Game Development Roles – What Are The Main Duties Of A Game Developer?

The main purpose for developing a video game is to create an interactive experience that can be enjoyed by players. This requires teamwork among different professionals who have unique skillsets in their field. These include programmers, designers, artists, and many other disciplines. Each person has his/her own role during the development process. Below we will go over each job’s responsibilities so you’ll know how they contribute to your project.





Artists

An artist works on creating graphics and animations (2D & 3D) for characters in games. They also work closely with programmers to determine what kind of visuals should be created based upon gameplay mechanics. Artists typically use software like Photoshop to design 2D images while animators often utilize programs like Maya to build complex 3D scenes. Other duties may involve designing menus, character portraits, concept art, etc.

Animator

A key position within animation, the animator creates movements for digital characters using a program called motion capture. He/she then passes these files onto a programmer working with them. Animators must understand programming concepts well enough to convert movement data into a machine-readable format.

Composer

Developing music for a computer game involves composing tunes that fit certain themes assigned by developers. Composers usually come from musical backgrounds where most likely they’ve composed songs for movies, commercials, stage productions, and more. In some cases, composers might even perform live instruments when recording tracks. Their compositions help establish moods and theme settings for various types of content and genres. For instance, if you’re making a horror game, you need scary music but not necessarily one that sounds like Metallica! Your composer will make sure it fits your vision.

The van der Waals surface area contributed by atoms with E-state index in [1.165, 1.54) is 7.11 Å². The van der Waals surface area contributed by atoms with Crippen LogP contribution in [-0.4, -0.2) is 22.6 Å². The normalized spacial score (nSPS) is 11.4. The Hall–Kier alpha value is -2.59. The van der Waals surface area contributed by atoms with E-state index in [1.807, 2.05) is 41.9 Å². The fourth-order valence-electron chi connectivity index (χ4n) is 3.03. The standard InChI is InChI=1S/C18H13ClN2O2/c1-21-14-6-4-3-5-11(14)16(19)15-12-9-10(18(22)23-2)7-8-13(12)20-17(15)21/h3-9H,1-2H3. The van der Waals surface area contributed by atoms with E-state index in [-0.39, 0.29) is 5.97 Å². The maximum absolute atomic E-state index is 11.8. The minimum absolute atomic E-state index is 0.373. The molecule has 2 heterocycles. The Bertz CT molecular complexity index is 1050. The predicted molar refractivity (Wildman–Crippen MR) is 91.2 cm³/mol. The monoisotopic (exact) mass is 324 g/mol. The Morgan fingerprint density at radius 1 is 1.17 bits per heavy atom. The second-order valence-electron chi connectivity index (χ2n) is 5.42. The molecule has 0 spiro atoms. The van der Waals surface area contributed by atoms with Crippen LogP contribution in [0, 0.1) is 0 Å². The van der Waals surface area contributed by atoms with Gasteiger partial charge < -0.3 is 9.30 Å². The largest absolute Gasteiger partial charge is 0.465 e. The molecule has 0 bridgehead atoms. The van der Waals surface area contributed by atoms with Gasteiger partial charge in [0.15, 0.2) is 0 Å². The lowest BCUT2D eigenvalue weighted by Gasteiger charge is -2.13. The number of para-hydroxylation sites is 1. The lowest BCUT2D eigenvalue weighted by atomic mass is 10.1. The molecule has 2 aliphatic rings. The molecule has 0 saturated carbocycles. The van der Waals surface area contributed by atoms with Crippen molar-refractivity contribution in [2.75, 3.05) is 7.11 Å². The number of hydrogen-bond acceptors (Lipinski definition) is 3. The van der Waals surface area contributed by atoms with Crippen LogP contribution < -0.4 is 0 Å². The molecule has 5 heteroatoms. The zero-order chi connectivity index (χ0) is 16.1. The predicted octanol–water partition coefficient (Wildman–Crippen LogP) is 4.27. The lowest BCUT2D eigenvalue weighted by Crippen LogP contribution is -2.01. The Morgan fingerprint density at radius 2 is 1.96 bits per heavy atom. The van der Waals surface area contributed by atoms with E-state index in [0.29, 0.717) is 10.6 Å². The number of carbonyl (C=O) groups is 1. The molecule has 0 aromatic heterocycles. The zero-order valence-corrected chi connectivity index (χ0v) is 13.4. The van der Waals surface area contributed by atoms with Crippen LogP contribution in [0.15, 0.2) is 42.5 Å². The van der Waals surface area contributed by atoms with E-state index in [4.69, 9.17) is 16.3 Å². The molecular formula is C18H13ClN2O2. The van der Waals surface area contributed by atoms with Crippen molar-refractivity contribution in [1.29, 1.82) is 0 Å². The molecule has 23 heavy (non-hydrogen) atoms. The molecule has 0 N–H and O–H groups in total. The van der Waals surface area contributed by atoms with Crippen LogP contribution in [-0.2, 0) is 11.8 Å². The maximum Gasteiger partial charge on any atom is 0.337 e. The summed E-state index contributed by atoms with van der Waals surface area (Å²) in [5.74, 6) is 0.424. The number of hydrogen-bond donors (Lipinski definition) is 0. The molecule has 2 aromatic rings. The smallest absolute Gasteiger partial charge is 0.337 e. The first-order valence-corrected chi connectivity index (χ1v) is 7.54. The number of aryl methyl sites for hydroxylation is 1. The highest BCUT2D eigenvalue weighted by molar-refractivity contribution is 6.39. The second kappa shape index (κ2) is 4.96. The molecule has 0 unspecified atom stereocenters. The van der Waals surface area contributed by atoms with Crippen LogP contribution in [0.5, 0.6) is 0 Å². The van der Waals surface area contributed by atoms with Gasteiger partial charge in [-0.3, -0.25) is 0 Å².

Environment Artist

An environment artist uses computerized tools to visualize worlds and locations. His/her primary duty is to ensure that environments look realistic. To do this, he/she needs to study maps and buildings and draw rough sketches before building actual 3D objects. Also, some environmental artists take real photos of places and elements, which helps improve textures later on.

Level Designer

As mentioned above, the level designer is responsible for setting up levels and ensuring that all major parts fit together properly. Level designers normally sketch out general layouts first and pass them off to programmers who translate those designs into executable code. At times, they may collaborate with others in order to get ideas implemented correctly. Some people prefer getting involved at this point because they want to see how things turn out right away; whereas others wait until everything is completed and tested before putting in feedback. It all depends on whether you consider yourself a perfectionist or a risk-taker.

Modeler

A modeler renders polygons and meshes to produce detailed 3D shapes. Most commonly used today, polygonal modeling uses triangular faces to represent surfaces. Modelers typically take 2D illustrations and manipulate them manually into 3D forms. However, there are programs that automate this process instead of requiring manual labor. There are several ways to achieve quality results through modeling, including subdivision surface rendering, constructive solid geometry, and NURBS (nonuniform rational B├ęzier curves). Once again, programmers can assist modelers via scripting functions to speed up the processing time.